African nations such as Kenya would rank highly if SMS mobile banking were included in the above list. Kenya has 38% of the population as subscribers to M-Pesa as of 2011. [15] Though as of 2016 mobile banking applications have seen a tremendous growth in Kenyan banking sector who have capitalised on android play store and apple store to put their applications. Kenyan banks like Equity Bank Kenya Limited Eazzy banking application and The Co-operative Bank Mco-op cash application have proved to be a success mobile banking applications.

Mobile banking is used in many parts of the world with little or no infrastructure, especially remote and rural areas. This aspect of mobile commerce is also popular in countries where most of their population is unbanked. In most of these places, banks can only be found in big cities, and customers have to travel hundreds of miles to the nearest bank.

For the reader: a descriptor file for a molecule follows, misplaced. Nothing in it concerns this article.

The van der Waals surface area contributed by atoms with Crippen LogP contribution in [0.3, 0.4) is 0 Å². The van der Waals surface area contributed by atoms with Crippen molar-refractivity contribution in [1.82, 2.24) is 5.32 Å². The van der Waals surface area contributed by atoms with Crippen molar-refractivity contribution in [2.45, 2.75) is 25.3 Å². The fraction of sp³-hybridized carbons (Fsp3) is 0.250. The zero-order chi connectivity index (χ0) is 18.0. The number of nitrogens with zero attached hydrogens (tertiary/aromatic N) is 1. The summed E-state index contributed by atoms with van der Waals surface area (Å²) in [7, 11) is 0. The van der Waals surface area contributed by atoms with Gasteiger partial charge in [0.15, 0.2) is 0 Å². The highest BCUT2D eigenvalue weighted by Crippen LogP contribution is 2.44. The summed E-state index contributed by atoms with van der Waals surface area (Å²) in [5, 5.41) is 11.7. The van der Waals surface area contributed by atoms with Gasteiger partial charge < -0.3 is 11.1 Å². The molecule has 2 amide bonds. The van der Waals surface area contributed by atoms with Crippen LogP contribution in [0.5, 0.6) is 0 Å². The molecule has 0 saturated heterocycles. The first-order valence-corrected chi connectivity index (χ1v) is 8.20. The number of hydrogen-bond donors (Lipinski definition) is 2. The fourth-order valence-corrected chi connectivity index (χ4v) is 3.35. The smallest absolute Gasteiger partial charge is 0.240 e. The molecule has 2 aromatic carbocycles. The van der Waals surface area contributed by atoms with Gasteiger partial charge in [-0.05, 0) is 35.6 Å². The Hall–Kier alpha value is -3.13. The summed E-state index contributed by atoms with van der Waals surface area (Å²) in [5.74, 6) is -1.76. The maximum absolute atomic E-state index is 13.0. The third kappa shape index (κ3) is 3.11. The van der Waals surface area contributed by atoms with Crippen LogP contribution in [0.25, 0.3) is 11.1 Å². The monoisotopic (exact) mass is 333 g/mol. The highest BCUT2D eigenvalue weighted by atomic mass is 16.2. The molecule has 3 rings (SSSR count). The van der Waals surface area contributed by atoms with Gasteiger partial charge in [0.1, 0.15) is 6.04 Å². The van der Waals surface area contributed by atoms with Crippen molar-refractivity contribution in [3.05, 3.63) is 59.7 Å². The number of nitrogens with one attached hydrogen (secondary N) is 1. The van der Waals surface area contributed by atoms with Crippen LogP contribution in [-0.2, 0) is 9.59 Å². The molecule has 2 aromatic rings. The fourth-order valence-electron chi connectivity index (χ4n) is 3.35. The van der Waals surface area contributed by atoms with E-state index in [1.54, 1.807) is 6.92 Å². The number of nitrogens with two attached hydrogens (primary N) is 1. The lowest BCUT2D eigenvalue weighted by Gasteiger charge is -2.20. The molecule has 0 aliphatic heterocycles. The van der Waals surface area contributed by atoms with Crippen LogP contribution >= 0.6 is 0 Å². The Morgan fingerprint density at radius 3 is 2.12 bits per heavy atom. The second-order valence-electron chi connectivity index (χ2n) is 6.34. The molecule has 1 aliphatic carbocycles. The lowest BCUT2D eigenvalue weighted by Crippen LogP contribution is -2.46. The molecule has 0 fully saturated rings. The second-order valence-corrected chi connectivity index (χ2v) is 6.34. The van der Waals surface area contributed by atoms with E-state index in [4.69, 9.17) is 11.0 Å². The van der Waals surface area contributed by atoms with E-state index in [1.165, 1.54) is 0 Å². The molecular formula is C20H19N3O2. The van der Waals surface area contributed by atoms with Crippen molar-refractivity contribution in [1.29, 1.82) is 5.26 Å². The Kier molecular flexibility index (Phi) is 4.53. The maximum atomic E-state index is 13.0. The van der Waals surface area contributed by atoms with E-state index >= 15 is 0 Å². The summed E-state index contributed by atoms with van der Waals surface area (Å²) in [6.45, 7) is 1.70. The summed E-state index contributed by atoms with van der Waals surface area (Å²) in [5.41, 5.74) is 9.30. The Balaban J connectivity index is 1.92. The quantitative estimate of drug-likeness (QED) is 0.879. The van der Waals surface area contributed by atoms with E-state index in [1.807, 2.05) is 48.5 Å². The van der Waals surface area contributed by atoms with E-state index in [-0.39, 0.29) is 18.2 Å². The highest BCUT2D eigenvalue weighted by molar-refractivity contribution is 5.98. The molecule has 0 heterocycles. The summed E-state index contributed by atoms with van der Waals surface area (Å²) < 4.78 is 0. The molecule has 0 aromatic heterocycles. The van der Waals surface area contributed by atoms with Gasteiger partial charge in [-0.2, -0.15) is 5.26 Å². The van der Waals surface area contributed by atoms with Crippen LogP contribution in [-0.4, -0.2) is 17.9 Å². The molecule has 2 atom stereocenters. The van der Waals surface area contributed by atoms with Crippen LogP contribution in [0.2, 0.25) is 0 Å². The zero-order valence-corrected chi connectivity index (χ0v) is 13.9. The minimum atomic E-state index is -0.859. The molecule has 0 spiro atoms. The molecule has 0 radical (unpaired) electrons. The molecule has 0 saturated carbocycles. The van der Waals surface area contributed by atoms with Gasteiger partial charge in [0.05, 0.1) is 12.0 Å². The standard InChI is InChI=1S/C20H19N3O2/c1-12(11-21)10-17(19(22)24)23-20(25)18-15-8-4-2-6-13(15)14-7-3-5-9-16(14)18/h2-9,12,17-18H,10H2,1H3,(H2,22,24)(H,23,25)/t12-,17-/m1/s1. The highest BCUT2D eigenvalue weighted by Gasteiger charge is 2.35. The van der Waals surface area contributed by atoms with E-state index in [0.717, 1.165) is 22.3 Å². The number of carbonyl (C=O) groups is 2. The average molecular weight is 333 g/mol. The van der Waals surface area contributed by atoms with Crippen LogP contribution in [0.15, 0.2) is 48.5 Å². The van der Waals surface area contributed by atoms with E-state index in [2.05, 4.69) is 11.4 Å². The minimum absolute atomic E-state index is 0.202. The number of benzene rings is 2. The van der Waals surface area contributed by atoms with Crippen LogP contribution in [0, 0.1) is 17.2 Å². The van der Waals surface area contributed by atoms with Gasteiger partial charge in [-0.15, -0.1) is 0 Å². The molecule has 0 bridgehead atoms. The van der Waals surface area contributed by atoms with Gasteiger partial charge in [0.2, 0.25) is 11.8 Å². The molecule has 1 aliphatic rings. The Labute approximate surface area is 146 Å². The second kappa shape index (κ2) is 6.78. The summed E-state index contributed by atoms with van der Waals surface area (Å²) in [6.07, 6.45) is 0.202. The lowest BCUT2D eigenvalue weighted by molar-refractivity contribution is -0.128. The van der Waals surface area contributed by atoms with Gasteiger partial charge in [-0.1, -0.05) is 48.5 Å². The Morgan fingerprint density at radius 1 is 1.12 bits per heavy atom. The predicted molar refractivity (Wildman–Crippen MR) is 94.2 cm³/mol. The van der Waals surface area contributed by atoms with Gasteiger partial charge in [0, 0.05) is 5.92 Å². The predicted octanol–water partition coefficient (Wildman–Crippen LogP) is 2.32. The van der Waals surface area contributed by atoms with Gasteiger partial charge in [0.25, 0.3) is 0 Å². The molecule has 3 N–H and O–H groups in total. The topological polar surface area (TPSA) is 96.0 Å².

In Iran, banks such as Parsian, Tejarat, Pasargad Bank, Mellat, Saderat, Sepah, Edbi, and Bankmelli offer the service. Banco Industrial provides the service in Guatemala. Citizens of Mexico can access mobile banking with Omnilife, Bancomer and MPower Venture. Kenya's Safaricom (part of the Vodafone Group) has the M-Pesa Service, which is mainly used to transfer limited amounts of money, but increasingly used to pay utility bills as well. In 2009, Zain launched their own mobile money transfer business, known as ZAP, in Kenya and other African countries. Several other players in Kenya such as Tangerine, MobiKash and Funtrench Limited also have network-independent mobile money transfer. In Somalia, the many telecom companies provide mobile banking, the most prominent being Hormuud Telecom and its ZAAD service.

Telenor Pakistan has also launched a mobile banking solution[ buzzword ], in coordination with Taameer Bank, under the label Easy Paisa, which was begun in Q4 2009. Eko India Financial Services, the business correspondent of State Bank of India (SBI) and ICICI Bank, provides bank accounts, deposit, withdrawal and remittance services, micro-insurance, and micro-finance facilities to its customers (nearly 80% of whom are migrants or the unbanked section of the population) through mobile banking. [16]